New Deadlock Visualizations in SQL Sentry and Plan Explorer
In the Plan Explorer 3.0 Demo Kit, I touched briefly on a simple deadlock scenario, where we have two stored procedures that take the same locks, on the same tables, but in the opposite order. This is a classic deadlock scenario: one procedure has taken a lock on A and is waiting on the other procedure before it can access B, but that procedure first took a lock on B and is now waiting on the first procedure to release its lock on A. This is like Liza instructing Henry to fix the hole in the bucket using water he can only retrieve with the holey bucket.
Management Studio presents the information about this deadlock as follows (click to enlarge):
Our software has, for ages, presented this deadlock in the following way (click to enlarge):
Our goal was to provide a lot more information -- without having to parse through XML for key pieces of information, memorize cryptic numbers like a HobtID, or reverse engineer transaction descriptors. We also wanted to make it obvious which locks were taken in which order, even though in some examples (like this one), the order isn't crucial.
In SentryOne 18.3 and Plan Explorer 18.4, we've added several enhancements to make this visualization even more powerful. First, the updated diagram is much simpler and easier to read (click to enlarge):
We've drawn the boxes in a more horizontal format, so that the details are much easier to read, and laid out the deadlock diagram itself in a much more intuitive pattern (circular, by default). This is already far less complicated to piece together; but wait, there's more!
Play it again, Sam!
Not only have we optimized the layout and made the nodes easier to understand, we've also added the ability to replay the deadlock, so you can step through and see each lock as it is taken. Left out of the capture above is the new layout control at the bottom of the diagram (click to enlarge):
With play/pause being the obvious one, the other replay controls are labeled here:
If you press the play button here, you'll see the diagram automatically cycle through these steps, simulating watching the deadlock happen in real time (use the controls here to step through the deadlock sequence; click any image to enlarge):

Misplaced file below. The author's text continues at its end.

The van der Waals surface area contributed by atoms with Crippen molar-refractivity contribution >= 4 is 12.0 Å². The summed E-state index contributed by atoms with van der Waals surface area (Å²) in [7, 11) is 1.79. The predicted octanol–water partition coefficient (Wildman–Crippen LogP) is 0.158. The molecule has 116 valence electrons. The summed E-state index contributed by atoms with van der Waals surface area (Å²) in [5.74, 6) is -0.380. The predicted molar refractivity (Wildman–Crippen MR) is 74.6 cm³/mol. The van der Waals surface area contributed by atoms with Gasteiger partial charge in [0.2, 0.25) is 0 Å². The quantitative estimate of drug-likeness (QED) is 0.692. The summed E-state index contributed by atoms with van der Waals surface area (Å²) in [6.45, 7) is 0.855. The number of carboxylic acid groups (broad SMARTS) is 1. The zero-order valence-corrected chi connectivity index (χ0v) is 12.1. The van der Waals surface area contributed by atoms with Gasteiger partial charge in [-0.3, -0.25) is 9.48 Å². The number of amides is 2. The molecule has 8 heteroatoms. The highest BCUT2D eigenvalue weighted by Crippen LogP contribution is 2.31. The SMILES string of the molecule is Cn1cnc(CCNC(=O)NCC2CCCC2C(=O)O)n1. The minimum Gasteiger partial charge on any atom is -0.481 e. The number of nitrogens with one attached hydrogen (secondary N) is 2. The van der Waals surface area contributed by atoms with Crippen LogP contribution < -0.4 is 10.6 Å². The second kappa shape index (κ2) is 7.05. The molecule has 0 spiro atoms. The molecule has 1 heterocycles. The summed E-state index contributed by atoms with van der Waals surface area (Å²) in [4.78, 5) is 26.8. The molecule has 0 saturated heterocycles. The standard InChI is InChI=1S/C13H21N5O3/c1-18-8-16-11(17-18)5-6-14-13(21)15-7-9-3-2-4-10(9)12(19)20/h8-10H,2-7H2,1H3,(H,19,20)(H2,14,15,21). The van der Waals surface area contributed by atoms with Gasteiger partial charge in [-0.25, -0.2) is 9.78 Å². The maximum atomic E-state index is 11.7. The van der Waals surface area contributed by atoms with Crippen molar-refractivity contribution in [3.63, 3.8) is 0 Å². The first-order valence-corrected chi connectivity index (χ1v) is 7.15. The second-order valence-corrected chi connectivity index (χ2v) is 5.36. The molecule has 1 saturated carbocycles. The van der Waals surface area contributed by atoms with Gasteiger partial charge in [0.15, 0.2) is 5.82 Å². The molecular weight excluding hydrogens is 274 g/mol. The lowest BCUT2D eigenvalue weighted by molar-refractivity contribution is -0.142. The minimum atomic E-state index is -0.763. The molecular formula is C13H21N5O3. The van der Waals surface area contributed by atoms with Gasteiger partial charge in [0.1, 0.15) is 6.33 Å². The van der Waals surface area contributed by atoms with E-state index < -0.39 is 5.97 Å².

That's a neat trick, but what else does it do?
Replay can be a very helpful way to reverse engineer a deadlock, but we're not done yet. The other parts of the layout control include a zoom slider and auto-fit checkbox, which are fairly self-describing. The zoom slider zooms in and out, and the auto-fit checkbox tries to keep the entire diagram within the frame of the panel:
Then there is the Layout Type selector and a checkbox called Optimize Layout:
Let's pull up a more complicated deadlock (DeadlockOptimization.zip) to help illustrate what these options do. By default, the circular representation of this deadlock looks like this:
There's a lot going on there, but much of it is noise. There is a whole bunch of contention on the table
SqlPerf.Session -- session 342 is trying to perform an update, but it is stuck waiting on shared locks taken by two services. Now, let's check the Optimize Layout box above, and look at the circular graph again. Simplified, right?After choosing Optimize Layout (yielding the second graph), it is greatly simplified.
This checkbox is easily the most powerful option to discard noise and help you focus on the crux of the deadlock issue. In the original graph, you can see that many of the elements presented are simply innocent bystanders -- waiters that are captured as part of the deadlock activity, but in no way contributing to it. We can detect this in a lot of cases and so, when you check the box, we hide them from view, allowing you to focus much more directly on the key players involved in the deadlock. There is no question that eliminating the noise can really speed up troubleshooting; with those extra nodes removed, I can clearly see that I have some kind of order-of-operations issue on the
SqlPerf.Session table, between the transfer service and the processor service.
The other two layout options are force directed and layered digraph. Force directed (standard | optimized) attempts to rearrange the diagram to "balance out" the representation. More detail is available here. Layered digraph (standard | optimized) attempts to arrange the nodes in a graph horizontally, so they can be read left-to-right, top-to-bottom. Again, more detail here.
In the end, these options were added to give alternative graphical layouts to deadlock diagrams, because different people can interpret a lot from the relationships between nodes based solely on the graphical layout. You might prefer one of those views over another; in future posts, I'll take a look at some more complex deadlocks and see if there are use cases where the force directed or layered digraph options might make your work easier.
We are trying to make deadlock analysis more intuitive, and hope these alternative and optimized graphical representations will help your troubleshooting. Try them out! Let me know what you think! And hey, maybe you like investigating deadlocks you've already manually captured. Wouldn't it be great to have a tool that automatically collects all of your deadlocks for you, and brings them to your attention based on your preferences? Give SentryOne a try!
Aaron (@AaronBertrand) is a Data Platform MVP with industry experience dating back to Classic ASP and SQL Server 6.5. He is editor-in-chief of the performance-related blog, SQLPerformance.com, and serves as a community moderator for the Database Administrators Stack Exchange. Aaron's blog focuses on T-SQL bad habits and best practices, as well as coverage of updates and new features in Plan Explorer, SentryOne, and SQL Server.